Like baseball, hot dogs and apple pie, Americans love coffee. In fact, more Americans drank coffee than soft drinks in 2014, according to annual trends reported by the National Coffee Association.
The NCA has conducted a survey annually since 1950. Their 2014 survey showed that 61 percent of Americans ages 25-39 — primarily gourmet connoisseurs — go for the pick-me-up every day.
Getting your daily perk may do more than rev your engines. Studies show there may be some health benefits to raising your cup.
Here are five guilt-free reasons to drink up.
Just one cup of joe a day may keep your brain sharp as you age. A study from the University of North Dakota School of Medicine and Health Sciences found 3 mg of caffeine each day — about the amount found in a cup of coffee — blocked the disruptive effects of cholesterol that researchers have linked to Alzheimer’s.
Liver and let Live
Caffeinated coffee can reduce the risk of developing advanced fibrosis or cirrhosis.
It can also lessen the risk for a type of liver cancer called hepatocellular carcinoma (HCC) due to fatty deposits that damage the liver, Dr. Stephen A. Harrison, Associate Dean of San Antonio Uniformed Services Health Education Consortium said in a 2013 journal review article.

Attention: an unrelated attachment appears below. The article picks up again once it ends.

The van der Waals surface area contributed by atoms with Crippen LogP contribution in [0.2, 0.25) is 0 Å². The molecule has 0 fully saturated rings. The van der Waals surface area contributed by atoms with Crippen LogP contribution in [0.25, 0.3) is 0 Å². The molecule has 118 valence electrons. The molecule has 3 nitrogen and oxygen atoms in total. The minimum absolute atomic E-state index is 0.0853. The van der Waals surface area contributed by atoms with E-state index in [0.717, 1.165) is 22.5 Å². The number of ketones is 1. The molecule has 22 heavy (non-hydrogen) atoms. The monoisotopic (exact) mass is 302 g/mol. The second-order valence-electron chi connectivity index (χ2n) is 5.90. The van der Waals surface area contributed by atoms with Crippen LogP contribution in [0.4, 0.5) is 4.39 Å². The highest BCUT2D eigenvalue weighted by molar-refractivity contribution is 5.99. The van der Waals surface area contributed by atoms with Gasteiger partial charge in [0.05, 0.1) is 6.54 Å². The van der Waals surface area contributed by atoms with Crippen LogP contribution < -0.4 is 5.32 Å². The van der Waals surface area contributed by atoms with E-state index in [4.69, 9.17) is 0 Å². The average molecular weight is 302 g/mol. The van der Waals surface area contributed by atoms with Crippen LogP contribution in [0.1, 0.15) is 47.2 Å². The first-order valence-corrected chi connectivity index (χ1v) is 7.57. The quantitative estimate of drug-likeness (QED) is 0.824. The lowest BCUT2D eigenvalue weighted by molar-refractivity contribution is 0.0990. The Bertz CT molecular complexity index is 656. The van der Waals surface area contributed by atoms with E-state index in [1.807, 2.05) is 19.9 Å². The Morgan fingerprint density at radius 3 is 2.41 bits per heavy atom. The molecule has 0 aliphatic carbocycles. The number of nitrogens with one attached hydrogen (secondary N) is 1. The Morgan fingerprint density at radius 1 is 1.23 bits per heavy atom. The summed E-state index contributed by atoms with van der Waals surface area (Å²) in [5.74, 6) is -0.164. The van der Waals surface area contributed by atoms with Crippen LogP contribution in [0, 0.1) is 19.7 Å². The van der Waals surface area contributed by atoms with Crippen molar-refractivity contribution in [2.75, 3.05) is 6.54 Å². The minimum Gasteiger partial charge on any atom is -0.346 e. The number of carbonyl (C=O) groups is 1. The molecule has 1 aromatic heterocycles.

Just two cups a day is all it takes to prevent nonalcoholic-related liver cancer, Harrison said, but there’s a catch. it’s “not a panacea. It’s not a cure. It’s a lifestyle change that may confer a benefit in the majority of patients that consume it over a long period of time.”
Women who drank about four cups of coffee per day appeared to have a lower endometrial cancer risk compared with those who drank less than a cup each day, according to a study conducted by Dr. Melissa A. Merritt, a research fellow in cancer epidemiology at Imperial College in London.
Several studies have verified these results, however researchers still don’t know which one, or which combinations of more than 150 compounds found naturally in coffee, could be responsible for decreasing the risk.